Where to start? The first half of the book is definitely less persuasive than the latter. One might conjecture that Robertson's understandable irritation with Dawkins slides off into sarcasm and thus dents the force of his presentation. Seriously critiquing Dawkins view of "multiverses" could have been achieved without mockery. Even if, especially at this point, one does think that Dawkins might deserve a dose of his own medicine. Further, the brevity he must deal with each topic to fit his chosen format (short letters), inevitably leads to some shortcuts in his arguments. For example, Robertson doesn't really address some of the real moral problems from reading the Old Testament. This is an area he really should have spent considerably more time on, as it's something one hears more and more often. His letter on this, frankly, comes across as assertion rather than explanation for how Christians view this problematic material. It lacks substance and wanders off into preaching/proclamation rather than tackling the difficulties. This was the most disappointing chapter in the book.
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41 of 51 people found the following review helpful By K. Haswell on 21 Dec. 2008
Format: Mass Market Paperback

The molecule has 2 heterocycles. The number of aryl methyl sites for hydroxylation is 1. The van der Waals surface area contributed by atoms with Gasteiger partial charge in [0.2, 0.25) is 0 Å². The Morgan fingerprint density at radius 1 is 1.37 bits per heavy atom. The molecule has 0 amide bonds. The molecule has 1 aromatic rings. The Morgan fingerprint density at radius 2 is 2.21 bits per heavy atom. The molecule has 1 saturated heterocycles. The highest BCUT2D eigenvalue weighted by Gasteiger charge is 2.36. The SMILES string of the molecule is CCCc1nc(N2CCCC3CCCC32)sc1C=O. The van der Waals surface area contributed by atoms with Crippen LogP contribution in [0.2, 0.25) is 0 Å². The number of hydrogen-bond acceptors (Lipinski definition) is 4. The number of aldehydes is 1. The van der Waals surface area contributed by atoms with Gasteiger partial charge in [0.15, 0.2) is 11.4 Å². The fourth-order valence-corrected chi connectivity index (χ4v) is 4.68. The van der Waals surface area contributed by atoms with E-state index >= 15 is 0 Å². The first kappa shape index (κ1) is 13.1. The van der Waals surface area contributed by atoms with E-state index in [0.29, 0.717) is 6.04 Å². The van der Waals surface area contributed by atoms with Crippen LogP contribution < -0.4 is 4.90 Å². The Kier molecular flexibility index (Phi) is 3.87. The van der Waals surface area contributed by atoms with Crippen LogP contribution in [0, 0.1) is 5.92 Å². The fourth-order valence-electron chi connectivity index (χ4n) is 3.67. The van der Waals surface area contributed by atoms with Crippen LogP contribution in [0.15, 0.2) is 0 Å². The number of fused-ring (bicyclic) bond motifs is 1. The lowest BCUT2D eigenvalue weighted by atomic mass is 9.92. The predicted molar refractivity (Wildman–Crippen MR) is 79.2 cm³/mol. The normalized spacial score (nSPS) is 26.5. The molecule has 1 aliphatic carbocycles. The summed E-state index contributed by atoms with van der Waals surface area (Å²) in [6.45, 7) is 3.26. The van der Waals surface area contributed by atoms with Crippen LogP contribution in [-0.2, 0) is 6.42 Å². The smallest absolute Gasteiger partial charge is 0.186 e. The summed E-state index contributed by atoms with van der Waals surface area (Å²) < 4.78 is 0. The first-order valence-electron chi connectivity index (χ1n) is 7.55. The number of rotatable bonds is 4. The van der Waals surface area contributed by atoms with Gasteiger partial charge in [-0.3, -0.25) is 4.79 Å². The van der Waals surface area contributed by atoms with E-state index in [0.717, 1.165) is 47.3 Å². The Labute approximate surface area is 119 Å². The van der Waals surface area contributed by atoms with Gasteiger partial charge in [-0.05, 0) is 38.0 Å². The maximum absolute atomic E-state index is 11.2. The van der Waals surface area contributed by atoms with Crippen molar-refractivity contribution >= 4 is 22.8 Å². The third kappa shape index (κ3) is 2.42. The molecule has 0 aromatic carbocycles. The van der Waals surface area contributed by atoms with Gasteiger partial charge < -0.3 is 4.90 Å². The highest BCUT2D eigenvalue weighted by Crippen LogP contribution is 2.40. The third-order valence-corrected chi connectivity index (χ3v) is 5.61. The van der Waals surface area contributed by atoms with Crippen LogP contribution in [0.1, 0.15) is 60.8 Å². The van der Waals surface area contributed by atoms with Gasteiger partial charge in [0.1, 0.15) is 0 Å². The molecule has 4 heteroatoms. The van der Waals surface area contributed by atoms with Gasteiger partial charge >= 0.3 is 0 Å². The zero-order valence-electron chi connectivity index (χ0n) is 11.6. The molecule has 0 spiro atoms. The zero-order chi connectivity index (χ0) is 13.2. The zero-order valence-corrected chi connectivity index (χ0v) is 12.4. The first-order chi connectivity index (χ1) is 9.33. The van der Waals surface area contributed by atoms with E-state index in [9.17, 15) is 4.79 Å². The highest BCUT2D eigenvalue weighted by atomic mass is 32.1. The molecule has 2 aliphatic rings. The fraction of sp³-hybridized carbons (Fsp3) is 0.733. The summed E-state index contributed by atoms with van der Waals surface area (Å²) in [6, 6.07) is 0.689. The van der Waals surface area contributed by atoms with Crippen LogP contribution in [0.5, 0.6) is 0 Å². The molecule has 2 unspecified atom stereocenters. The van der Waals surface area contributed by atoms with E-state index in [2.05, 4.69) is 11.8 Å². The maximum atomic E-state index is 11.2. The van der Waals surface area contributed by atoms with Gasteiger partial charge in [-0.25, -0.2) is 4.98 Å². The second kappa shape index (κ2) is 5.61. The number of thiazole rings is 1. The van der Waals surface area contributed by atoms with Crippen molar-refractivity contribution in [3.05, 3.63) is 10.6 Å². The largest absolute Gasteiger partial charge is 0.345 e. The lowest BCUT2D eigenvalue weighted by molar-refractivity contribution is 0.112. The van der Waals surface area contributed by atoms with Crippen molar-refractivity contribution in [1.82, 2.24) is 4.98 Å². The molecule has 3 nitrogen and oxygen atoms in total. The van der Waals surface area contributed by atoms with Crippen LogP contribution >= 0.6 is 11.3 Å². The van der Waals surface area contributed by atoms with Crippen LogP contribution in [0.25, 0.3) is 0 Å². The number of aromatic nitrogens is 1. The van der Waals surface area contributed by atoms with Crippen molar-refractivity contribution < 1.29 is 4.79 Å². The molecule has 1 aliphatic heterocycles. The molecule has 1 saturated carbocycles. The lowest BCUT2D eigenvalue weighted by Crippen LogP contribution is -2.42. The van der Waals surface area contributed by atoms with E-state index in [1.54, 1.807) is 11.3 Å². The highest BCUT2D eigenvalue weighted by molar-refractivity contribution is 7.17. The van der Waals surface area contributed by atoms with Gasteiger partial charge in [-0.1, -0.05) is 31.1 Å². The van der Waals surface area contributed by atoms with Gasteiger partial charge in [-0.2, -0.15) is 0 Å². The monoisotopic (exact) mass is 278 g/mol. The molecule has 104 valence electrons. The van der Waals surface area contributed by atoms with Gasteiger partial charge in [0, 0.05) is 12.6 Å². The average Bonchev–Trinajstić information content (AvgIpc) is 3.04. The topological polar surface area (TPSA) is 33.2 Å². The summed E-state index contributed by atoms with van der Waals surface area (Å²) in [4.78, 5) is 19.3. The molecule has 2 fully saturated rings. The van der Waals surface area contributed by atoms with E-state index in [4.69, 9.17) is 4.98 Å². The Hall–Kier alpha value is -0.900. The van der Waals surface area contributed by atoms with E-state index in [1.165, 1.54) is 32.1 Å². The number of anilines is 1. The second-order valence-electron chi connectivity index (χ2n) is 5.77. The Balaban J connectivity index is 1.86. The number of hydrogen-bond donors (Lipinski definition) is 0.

Like the previous reviewer (S.Gerhard) I came to this book because I'd read The God Delusion (which I enjoyed, although it's not without its weak points) and wanted to read a Christian response. I'd already listened to a recording of a lecture given by Robertson at Queens College, Belfast and although unconvinced by the content, wasn't totally discouraged and thought that I'd read the book anyway, thinking it might have more to offer. Unfortunately, I can't really say that it does. Like the lecture, the book relies heavily on rhetoric and the substitution faith-based assertion in place of argument - something already pointed out by previous (non-Chrisitan) reviewers. Robertson also does all the things he accuses Dawkins of doing, e.g. preaching to the choir and taking statements out of context/misrepresenting them. His 'atheist myths' are a mixture of exaggerated caricatures of Dawkins' position and `Christian myths' turned on their head. The whole first chapter, for example, is built around a misconstrual of Dawkins' term "consciousness raising". In chapter ten, he seizes on Dawkins' rhetoric comparing the religious indoctrination of children with child sexual abuse and runs with it to create a paranoid 1984 scenario where Stalinist-atheist thought-police come around to take Christians' children away from them (p.115). Surely neither he nor anyone else can seriously believe that this is what Dawkins is advocating? Although his taking offence at the comparison with paedophiles is understandable, it's worth pointing out that Robertson himself is happy to employ rhetoric equating loving relationships between consenting adults with the sexual abuse of children, when those adults happen to be of the same sex (p.38).Read more ›